Counterfeit Goods

Information and statistics about counterfeiting and the sale of counterfeit goods. Estimated losses from counterfeits, markets where fake goods are sold, and other piracy statistics are collected from criminal justice programs and public information sources.

In 2011, the percentage of counterfeit drugs and medicine in Cambodia was reported to be 0.18 percent, down from the 0.5 percent rate in 2010.

Source: Kong Sothanarith, “US Helps Fight Counterfeit Drugs in Cambodia,” Voice of America, February 27, 2012.


Authorities in the European Union detected 157,000 counterfeit coins in circulation in 2011, a decrease of 15 percent from the 186,000 fake coins detected in 2010.

In 2011, police removed 28,000 50-cent coins, 34,500 1-euro coins, and 94,500 2-euro coins from circulation.

With 16 billion euro coins in circulation, the ratio of counterfeit coins to authentic coins was 1 counterfeit to every 100,000 authentic coins.

Source:  “Euro coin counterfeiting in 2011,” EUROPA, Press Release, January 27, 2012.

According to a poll by Colombia University, 46 of all adults in the United States reported pirating copies of a television show, movie or music recording.

70 percent of those in the 18 to 29 year old bracket used pirated content, according to the report.

Source:  Brian Gaar, “Online piracy? Old news for gaming industry,” Statesman, February 19, 2012.

The Director General of the Film Academy of the Philippines reported that movie piracy causes losses of $95 Million (4 Billion Philippine Peso) to the country’s film industry in 2011.

This amount is higher than the $69 Million (3 Billion Pesos) lost in 2010.

Source:  Girlie Linao, “Philippine film industry struggles to get out of slump,” Bikya Masr, February 26, 2012.

In 2011, Google reported to taking down 95,000 advertisements on their search results page that were for websites selling counterfeit goods.

Source:  Jeff Rossen, “Rossen Reports: Are top websites in business with counterfeiters?,” MSNBC, Today, February 24, 2012.


A academic study reports that movie piracy caused a 7 percent decline in international sales for Hollywood studios between 2005 and 2006. The author of the studies found that movies were available using BitTorrent technology after the movie was released in the United States but before the international release.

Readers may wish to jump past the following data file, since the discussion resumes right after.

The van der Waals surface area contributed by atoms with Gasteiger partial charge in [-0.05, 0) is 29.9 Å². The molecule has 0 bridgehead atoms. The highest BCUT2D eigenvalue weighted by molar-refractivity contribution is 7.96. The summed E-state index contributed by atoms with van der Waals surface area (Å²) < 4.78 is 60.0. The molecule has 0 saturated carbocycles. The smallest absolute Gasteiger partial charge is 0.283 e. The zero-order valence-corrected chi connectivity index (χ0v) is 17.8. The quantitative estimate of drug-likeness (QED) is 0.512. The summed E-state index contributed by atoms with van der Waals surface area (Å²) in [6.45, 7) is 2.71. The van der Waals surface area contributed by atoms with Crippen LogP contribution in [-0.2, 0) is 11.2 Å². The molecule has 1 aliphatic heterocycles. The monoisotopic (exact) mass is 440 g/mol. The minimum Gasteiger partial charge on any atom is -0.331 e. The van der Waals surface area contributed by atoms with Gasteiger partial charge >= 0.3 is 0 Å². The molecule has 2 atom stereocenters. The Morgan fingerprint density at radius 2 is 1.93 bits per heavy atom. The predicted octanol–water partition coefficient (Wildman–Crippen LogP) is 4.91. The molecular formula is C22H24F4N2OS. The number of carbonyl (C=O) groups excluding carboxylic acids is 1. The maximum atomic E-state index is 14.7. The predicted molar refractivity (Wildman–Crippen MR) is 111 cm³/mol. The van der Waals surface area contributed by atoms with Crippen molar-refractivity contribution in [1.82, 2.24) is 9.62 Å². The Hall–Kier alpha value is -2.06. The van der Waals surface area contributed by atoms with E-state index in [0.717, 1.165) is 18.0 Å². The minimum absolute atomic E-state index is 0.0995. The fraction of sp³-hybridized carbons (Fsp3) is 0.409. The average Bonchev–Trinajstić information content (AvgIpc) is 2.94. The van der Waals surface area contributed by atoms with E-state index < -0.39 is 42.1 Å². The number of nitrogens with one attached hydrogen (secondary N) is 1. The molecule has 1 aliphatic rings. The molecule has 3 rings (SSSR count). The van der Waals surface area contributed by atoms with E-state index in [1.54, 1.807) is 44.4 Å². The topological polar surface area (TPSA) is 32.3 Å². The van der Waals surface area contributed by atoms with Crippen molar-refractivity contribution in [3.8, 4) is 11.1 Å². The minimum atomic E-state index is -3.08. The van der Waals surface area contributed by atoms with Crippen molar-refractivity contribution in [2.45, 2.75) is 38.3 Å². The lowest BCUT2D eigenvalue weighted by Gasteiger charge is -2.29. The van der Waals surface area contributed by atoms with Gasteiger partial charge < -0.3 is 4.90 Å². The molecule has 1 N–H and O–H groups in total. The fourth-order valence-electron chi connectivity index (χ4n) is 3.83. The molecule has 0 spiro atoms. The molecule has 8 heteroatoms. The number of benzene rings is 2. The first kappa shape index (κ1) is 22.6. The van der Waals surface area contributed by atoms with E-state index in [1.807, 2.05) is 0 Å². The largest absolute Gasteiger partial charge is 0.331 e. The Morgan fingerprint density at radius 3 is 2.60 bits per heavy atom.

Source:  Ben Fritz, “Piracy reduces foreign box office receipts 7%, study says,” Los Angeles Times, Company Town Blog, February 20, 2012.

Between 2009 and 2011, the French agency that administers the three strikes law in France against music piracy sent out 822,000 emails to people suspected of illegally downloading music. The agency then sent 68,000 second warnings by mail to uses who were continuing piracy.  Out of the second warning letters, 165 cases were forwarded and counted as the third strike, where courts are now able to impose a $2,600 (2,000 Euros) fine and suspend the users Internet connection for a month.

A study by two universities in the United States found that the three strikes policy lead to an increase of $5 Million (3.8 Million Euros) in sales for Apple’s iTunes in France during the period. The researchers reported that sales of commonly pirated genres such as hip-hop rose after the policy was put in effect, while sales of less pirated music such as Christian and classical music remained the same.

The agency in Franc that administers the policy, Hadopi, employs 70 people and has an annual budget of $92 Million (70 Million Euros).

Source:  Eric Pfanner, “Copyright Cheats Face the Music in France,” New York Times, February 19, 2012.

In 2011, there were a reported 1,363 separate incidents in the electronics manufacturing industry of counterfeit parts entering the supply chain around the world. The number of counterfeit parts incidents was higher than the reported 324 in 2009.

Source:  Rachel King, “Reports of counterfeit parts have quadrupled since 2009,” ZDNet, February 15, 2012.

The city of London had the most pirated music downloads in 2011, according to Musicmetric, an independent music data tracking service located in the UK.

The top six cities in the UK where music piracy activities occurred in 2011 were London, followed by Manchester, Liverpool, Birmingham and Glasgow.

Across the entire UK, the artists that were pirated the most in 2011 were Adele, followed by Jessie J, Rihanna, Bruno Mars and Lady Gaga.

Source:  Emma Barnett, “London tops Britain’s illegal download chart,” Telegraph, February 9, 2012.

A spokeswoman for Google reported that the company spent over $60 Million in 2011 talking down and monitoring  “bad ads” that included advertisements for counterfeit and pirated goods.

Source:  Jenna Wortham and Amy Chozick, “In Piracy Debate, Deciding if the Sky Is Falling,” New York Times, February 8, 2012.